This leads to another possible theory: maybe these ladies’ songs are great, but they’re just out-of-step with the current climate. “I’ve been in this town a long time,” House says. “All I’ve ever heard is, ‘gee, I love classic country, that old sound, Patsy Cline, Tammy [Wynette].’ That’s the stuff that they love; that’s not the stuff people buy. If you go to friends’ houses, they’re either listening to old soul or they’re listening to modern stuff like Bruno Mars. I never go to anybody’s house and they pop on George Jones.”

“I decided in 2011 that I would not write with any females. I wasn’t going to write more female songs.”

However, traditionalism plays well in country — which is routinely straying from its roots and then returning to them with renewed vigor — and in pop more generally. As House suggests, everyone loves old soul, and straightforward modern repackagings of classic R&B by Adele or Sam Smith have been some of the biggest success stories in the last decade in pop. Similarly, the press has consistently shown a fondness for old-sounding country — not only from Monroe and co., but also from Sturgill Simpson or Jason Isbell — though that music hasn’t had nearly the same commercial success as juggernauts like Smith.

So are female singers torch-bearers for the genre’s history, out of step with the present, or something else entirely? The women making the music aren’t even thinking about it: It’s just what they want to play. “That’s just the music they love,” says McAnally, who has worked closely with Musgraves, Clark, and Monroe. “They’re making the records that they would listen to. No one’s saying, ‘how are we going to get on radio?'”  

That nobly defiant approach has earned the ladies a lot of admiring press, but so far, not much in the way of hits. House isn’t surprised. “I’ve heard several new female artists who are really modern sounding who I think have the best chance [of getting a hit],” he says. “There’s no other format where you record something that sounds 50 years old. Maybe ‘All About That Bass.'”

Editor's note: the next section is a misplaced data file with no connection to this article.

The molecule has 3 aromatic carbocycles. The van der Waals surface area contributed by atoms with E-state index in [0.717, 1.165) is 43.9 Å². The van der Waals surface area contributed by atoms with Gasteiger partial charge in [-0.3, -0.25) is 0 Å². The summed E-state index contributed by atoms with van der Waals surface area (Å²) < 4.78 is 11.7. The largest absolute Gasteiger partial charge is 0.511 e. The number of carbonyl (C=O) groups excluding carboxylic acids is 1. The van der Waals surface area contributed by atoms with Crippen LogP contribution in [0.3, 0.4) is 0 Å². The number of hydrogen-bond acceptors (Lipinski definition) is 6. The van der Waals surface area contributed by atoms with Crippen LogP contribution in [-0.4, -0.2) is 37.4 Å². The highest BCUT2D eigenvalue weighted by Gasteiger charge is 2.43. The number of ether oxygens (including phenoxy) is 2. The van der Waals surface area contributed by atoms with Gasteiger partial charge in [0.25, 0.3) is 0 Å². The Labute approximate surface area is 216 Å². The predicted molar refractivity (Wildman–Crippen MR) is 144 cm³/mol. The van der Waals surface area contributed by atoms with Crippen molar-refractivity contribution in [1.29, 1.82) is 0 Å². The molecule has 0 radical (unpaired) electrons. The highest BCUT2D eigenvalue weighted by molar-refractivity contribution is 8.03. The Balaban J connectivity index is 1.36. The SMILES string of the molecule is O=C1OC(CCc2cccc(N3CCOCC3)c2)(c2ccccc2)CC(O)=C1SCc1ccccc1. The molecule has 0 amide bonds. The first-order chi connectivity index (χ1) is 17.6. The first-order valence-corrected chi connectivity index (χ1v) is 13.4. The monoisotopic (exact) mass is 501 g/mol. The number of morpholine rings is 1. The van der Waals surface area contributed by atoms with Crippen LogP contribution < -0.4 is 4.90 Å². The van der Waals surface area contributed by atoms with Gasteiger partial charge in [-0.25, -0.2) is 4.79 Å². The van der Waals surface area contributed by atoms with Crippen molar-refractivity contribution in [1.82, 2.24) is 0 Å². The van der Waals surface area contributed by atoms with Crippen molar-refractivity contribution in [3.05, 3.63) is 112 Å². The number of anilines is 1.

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Funnily enough, the singer and co-writer of “All About That Bass,” Meghan Trainor, was a Nashville-based songwriter before that breakout hit (though she didn’t have many country credits), which again suggests that the retro approach can break through.

Of course, one of the problems with the old-fashioned sound is the difficulty of getting it on country radio. The format takes a lot of flak for monolithic programming, and comments like those found in a recent Country Aircheck Weekly article — “If you want to make ratings in Country radio, take females out” — haven’t helped its case. But Hemby doesn’t think that’s the source of the problem: she sees radio falling into line after everything else. Lori McKenna, who has written for Faith Hill and Little Big Town, echoes this point, claiming that her friends at radio “don’t feel like they have that much control over it.” “Kacey’s a great [example],” Hemby explains. “If you’ve got a great manager and you get on some good tours and you build a fan base, eventually radio’s going to have to play you.” That being said, Musgraves’ biggest hit, “Merry Go Round,” didn’t crack the top five. Hemby also points to Eric Church‘s career. “[Radio] didn’t play him all the time, but he toured his butt off and built the whole fan base and now you can’t ignore him. It almost has to be more grass roots.”

“It’s up to the program directors to keep an open mind. Nashville will produce what we will play.”

This suggests a classic chicken and egg situation. “Who started it?” Johnny Chiang asks. “Who knows?” Chiang, Operations Manager for Houston’s KKBQ (contemporary country) and KTHT (classic country), has been in radio since 1991 and country radio since 2004. He does not ascribe to the oft-cited theory that women in country are handicapping themselves with a traditional sound. “We probably played Kacey Musgraves more than anybody else,” he notes.

But unlike Hemby, who sees radio falling into line after everybody else, Chiang thinks it can actively guide the direction of Nashville. “It’s up to the program directors to keep an open mind,” he says. “Nashville will produce what we will play. If we keep telling them over and over that we’re not going to play something, then they’re going to stop producing that kind of music. If radio is a little bit more open-minded in terms of the sound of our format, the Nashville machine will follow.”